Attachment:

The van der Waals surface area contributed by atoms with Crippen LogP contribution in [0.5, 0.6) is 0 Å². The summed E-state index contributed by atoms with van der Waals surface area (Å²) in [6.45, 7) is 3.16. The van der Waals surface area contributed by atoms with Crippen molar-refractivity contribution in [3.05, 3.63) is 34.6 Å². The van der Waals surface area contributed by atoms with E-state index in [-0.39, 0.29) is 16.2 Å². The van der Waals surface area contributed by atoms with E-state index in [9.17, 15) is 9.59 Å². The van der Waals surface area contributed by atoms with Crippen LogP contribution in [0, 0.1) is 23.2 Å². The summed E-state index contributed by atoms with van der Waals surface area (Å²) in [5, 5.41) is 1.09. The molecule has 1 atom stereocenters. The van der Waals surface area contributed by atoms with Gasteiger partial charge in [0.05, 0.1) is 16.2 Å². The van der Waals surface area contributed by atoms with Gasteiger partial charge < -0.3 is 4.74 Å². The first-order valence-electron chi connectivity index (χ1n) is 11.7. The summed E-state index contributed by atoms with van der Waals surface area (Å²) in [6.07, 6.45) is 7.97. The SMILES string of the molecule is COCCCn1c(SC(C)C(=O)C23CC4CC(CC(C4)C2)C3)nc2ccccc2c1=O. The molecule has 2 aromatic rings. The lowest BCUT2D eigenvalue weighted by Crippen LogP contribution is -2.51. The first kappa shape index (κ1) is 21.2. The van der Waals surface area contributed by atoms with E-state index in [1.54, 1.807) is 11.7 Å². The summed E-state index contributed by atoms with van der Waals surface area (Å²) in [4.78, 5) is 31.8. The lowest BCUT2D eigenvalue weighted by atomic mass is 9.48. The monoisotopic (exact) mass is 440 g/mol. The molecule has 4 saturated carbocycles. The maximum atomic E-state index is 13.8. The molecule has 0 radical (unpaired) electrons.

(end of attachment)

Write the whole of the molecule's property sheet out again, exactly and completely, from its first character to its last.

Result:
The van der Waals surface area contributed by atoms with Crippen LogP contribution in [0.5, 0.6) is 0 Å². The summed E-state index contributed by atoms with van der Waals surface area (Å²) in [6.45, 7) is 3.16. The van der Waals surface area contributed by atoms with Crippen molar-refractivity contribution in [3.05, 3.63) is 34.6 Å². The van der Waals surface area contributed by atoms with E-state index in [-0.39, 0.29) is 16.2 Å². The van der Waals surface area contributed by atoms with E-state index in [9.17, 15) is 9.59 Å². The van der Waals surface area contributed by atoms with Crippen LogP contribution in [0, 0.1) is 23.2 Å². The summed E-state index contributed by atoms with van der Waals surface area (Å²) in [5, 5.41) is 1.09. The molecule has 1 atom stereocenters. The van der Waals surface area contributed by atoms with Gasteiger partial charge in [0.05, 0.1) is 16.2 Å². The van der Waals surface area contributed by atoms with Gasteiger partial charge < -0.3 is 4.74 Å². The first-order valence-electron chi connectivity index (χ1n) is 11.7. The summed E-state index contributed by atoms with van der Waals surface area (Å²) in [6.07, 6.45) is 7.97. The SMILES string of the molecule is COCCCn1c(SC(C)C(=O)C23CC4CC(CC(C4)C2)C3)nc2ccccc2c1=O. The molecule has 2 aromatic rings. The lowest BCUT2D eigenvalue weighted by Crippen LogP contribution is -2.51. The first kappa shape index (κ1) is 21.2. The van der Waals surface area contributed by atoms with E-state index in [1.54, 1.807) is 11.7 Å². The summed E-state index contributed by atoms with van der Waals surface area (Å²) in [4.78, 5) is 31.8. The lowest BCUT2D eigenvalue weighted by atomic mass is 9.48. The monoisotopic (exact) mass is 440 g/mol. The molecule has 4 saturated carbocycles. The maximum atomic E-state index is 13.8. The molecule has 0 radical (unpaired) electrons.